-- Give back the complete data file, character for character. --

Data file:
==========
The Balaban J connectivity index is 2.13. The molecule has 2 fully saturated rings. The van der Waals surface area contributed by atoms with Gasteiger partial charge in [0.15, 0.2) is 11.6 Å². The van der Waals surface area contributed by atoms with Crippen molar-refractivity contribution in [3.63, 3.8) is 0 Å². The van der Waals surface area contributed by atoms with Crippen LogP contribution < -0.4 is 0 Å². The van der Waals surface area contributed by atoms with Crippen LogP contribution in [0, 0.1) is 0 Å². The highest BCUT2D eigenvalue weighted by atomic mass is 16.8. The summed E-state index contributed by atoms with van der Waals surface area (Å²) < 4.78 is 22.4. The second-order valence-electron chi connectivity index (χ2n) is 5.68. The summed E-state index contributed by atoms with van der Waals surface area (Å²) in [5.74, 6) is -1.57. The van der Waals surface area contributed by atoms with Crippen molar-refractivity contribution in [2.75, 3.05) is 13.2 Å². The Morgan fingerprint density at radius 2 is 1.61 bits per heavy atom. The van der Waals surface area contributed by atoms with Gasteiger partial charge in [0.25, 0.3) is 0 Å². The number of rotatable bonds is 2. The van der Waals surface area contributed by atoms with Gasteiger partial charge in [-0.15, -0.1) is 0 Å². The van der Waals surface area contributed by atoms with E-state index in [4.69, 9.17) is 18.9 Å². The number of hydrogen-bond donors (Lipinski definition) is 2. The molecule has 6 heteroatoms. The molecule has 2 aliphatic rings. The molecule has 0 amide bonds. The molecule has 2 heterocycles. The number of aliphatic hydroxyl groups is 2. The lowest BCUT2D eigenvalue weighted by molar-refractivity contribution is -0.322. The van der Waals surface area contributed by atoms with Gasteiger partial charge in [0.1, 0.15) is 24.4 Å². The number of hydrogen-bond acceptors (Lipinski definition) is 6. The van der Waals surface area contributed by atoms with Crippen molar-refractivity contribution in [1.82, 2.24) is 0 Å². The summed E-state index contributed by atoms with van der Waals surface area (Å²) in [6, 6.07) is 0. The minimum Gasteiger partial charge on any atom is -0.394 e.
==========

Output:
The Balaban J connectivity index is 2.13. The molecule has 2 fully saturated rings. The van der Waals surface area contributed by atoms with Gasteiger partial charge in [0.15, 0.2) is 11.6 Å². The van der Waals surface area contributed by atoms with Crippen molar-refractivity contribution in [3.63, 3.8) is 0 Å². The van der Waals surface area contributed by atoms with Crippen LogP contribution < -0.4 is 0 Å². The van der Waals surface area contributed by atoms with Crippen LogP contribution in [0, 0.1) is 0 Å². The highest BCUT2D eigenvalue weighted by atomic mass is 16.8. The summed E-state index contributed by atoms with van der Waals surface area (Å²) < 4.78 is 22.4. The second-order valence-electron chi connectivity index (χ2n) is 5.68. The summed E-state index contributed by atoms with van der Waals surface area (Å²) in [5.74, 6) is -1.57. The van der Waals surface area contributed by atoms with Crippen molar-refractivity contribution in [2.75, 3.05) is 13.2 Å². The Morgan fingerprint density at radius 2 is 1.61 bits per heavy atom. The van der Waals surface area contributed by atoms with Gasteiger partial charge in [0.25, 0.3) is 0 Å². The number of rotatable bonds is 2. The van der Waals surface area contributed by atoms with Gasteiger partial charge in [-0.15, -0.1) is 0 Å². The van der Waals surface area contributed by atoms with E-state index in [4.69, 9.17) is 18.9 Å². The number of hydrogen-bond donors (Lipinski definition) is 2. The molecule has 6 heteroatoms. The molecule has 2 aliphatic rings. The molecule has 0 amide bonds. The molecule has 2 heterocycles. The number of aliphatic hydroxyl groups is 2. The lowest BCUT2D eigenvalue weighted by molar-refractivity contribution is -0.322. The van der Waals surface area contributed by atoms with Gasteiger partial charge in [0.1, 0.15) is 24.4 Å². The number of hydrogen-bond acceptors (Lipinski definition) is 6. The van der Waals surface area contributed by atoms with Crippen molar-refractivity contribution in [1.82, 2.24) is 0 Å². The summed E-state index contributed by atoms with van der Waals surface area (Å²) in [6, 6.07) is 0. The minimum Gasteiger partial charge on any atom is -0.394 e.